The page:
The important details!
Fasching, Karneval or Fastnacht is often referred to as the “Fifth Season” in Germany. It officially begins on the 11th month on the 11th day at the 11th hour and 11th minute or November 11 at 11:11 a.m. Although Fasching begins in November, the festivities don’t get underway until after Three Kings Day in January. These celebrations, which are ruled over by a Carnival King and Queen, are all about breaking the rules and making fun of those who make them! It's a time of merriment and joy, wild nights in costume, and lots and lots of drinking!
The term for pre-Lent observances will depend on geography. Fasching is observed in southern Germany and Austria, dates back to the 13th Century, and costumes typically focus on traditional masks and dressing up as devils, fools, and wild beasts. Karneval is observed in the Rhineland, dates back the the 17th century, and carries traditions from the celebrations in Venice with parades, masks and masquerade balls. The largest parade in Germany is in Cologne, and tends to be more political in nature and pokes fun at local, national, and international politicians. Fastnacht is mainly observed in Baden-Wurttemberg, Northern Bavaria and Switzerland and comes from the term fasen, which means to be foolish, silly or wild. Fastnacht is all about having a silly and wild night.
An important component of Fasching is the Narrenruf (Fool’s Shout). Each carnival celebration in the German-speaking world has its own typical cheers or shouts. In Cologne the most common cheer is “Kölle Alaaf!” (“Long live Cologne!”), and is ONLY used in Cologne. Around Cologne the call is “Alaaf”, and almost everywhere else it is “Helau”
"Allaf" is a cheerful drinking word that has little to do with Karneval and instead means, ‘may he live well’. "Helau" is the most common shout of fools and has no distinct origin, but many possibilities. It could be related to 'Halleluja' or to Hel (goddess of the dead), a Shepard's call, or meaning 'to hell'. The one thing for sure is that Helau is an expression of fun and joy. Another call you may hear is “Narri-Narro”, which simply means, "I'm a fool, you're a fool".
The jelly-filled donut is an important culinary component of Germany's carnival season and is known by many names such as Krapfen, Kreppel, Pfannkuchen, and Berliner. During the carnival season you'll find bakeries on every street corner with their counters piled high with various types of donuts, most filled with jam but also with vanilla cream, chocolate or even egg nog. There are tons of sweets, deep fried treats, breads and drinks offered during Karnival!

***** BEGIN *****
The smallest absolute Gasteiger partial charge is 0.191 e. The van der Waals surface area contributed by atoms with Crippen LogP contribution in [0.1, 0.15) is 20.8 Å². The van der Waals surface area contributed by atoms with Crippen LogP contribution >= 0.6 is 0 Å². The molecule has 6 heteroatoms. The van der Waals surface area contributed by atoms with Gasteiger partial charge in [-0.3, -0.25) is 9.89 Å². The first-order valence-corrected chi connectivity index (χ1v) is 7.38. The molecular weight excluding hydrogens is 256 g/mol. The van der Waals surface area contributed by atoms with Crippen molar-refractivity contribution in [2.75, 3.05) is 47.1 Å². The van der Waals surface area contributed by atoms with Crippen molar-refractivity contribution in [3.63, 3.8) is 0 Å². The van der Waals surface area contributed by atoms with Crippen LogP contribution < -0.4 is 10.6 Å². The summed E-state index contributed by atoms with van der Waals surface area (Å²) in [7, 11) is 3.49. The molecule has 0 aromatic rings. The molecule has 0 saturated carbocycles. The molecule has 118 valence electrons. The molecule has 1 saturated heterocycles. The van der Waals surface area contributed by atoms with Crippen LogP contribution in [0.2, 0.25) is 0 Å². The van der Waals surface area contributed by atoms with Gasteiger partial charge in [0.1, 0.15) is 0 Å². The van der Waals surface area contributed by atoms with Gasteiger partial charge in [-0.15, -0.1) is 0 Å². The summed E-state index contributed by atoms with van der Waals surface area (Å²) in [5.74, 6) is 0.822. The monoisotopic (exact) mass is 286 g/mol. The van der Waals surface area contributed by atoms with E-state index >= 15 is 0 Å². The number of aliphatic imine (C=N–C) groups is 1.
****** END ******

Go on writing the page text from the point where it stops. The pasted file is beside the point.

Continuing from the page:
How the the week before Lent unfolds:
Thursday, Feb 8: Weiberfastnacht: or Women's Carnival. This tradition began in 1824 in the city of Bonn, during a time where men dominated the carnival celebration. The town’s washer woman, or Wäscherinnen decided they would like to change this imbalance of carnival power and formed the Alte Damenkomitee, or Old Ladies Committee, to fight for greater participation in carnival events. Today the symbolic storming of the town hall at 11:11 a.m. commemorates the revolt of the washer women. What began as a women’s protest has now become a carnival custom that includes cutting the ties of men as a symbolic way of putting men in their place. Men are usually rewarded with a kiss for having their tie snipped.
Friday Feb 9: Rußiger Freitag or Sooty Friday: In some areas, participants smudge their face with soot and dress as beggars. An important part of this day is the broadcast of the carnival proceedings, dance and musical performances. Tanzmarienchen are the talented dancers who you will see at these proceedings with their flashy hats, talented dance moves, and impressive kicks! Sometimes these talented dancers are as young as 5 years of age.
Saturday Feb 10 is Nelkensamstag, or Carnation Saturday, and Sunday is Tulpensonntag, or Tulip Sunday. These days are reserved for smaller parades and parties. There will be many fun things for children to enjoy on these days.
Monday Feb 12: Rosenmontag or Raving Monday, is the day where the energy and celebration of Fasching come to a peak. On this day there will be the huge crazy parades and parties. The larger cities will come alive with floats, parades, and larger than life fun. Some of the floats are enormous and often represent German habits, political figures or events, or taboo subjects. This crazy day of drinking of fun will lead to an evening of even more drinking and fun. to parade guests, and a crazy day and night of drinking. Spectators are encouraged to dress up in costume and will be rewarded with flowers and sweets thrown from the floats.
Tuesday Feb 13: Fasnachtsdienstag or Shrove Tuesday. This is the day when the people will be recovering from their wild days of Fasching. Two main events of Shrove Tuesday are masquerade balls and Nubbelverbrennung, which is a special carnival bonfire. Late in the night of Shrove Tuesday, there will be the ceremonius burning of the straw man. The bonfires usually take place on the street in front of pubs and are a symbolic burning of the sins committed during Karneval. You may see these strawmen in front of houses or pubs awaiting their doom. Even the children can participate in this tradition, as many places hold a Nubbelverbrennung for them in the afternoon.
Wednesday Feb 14: Aschermittwoch: Ash Wednesday: the official start of Lent and an end to all the festivities of Fasching.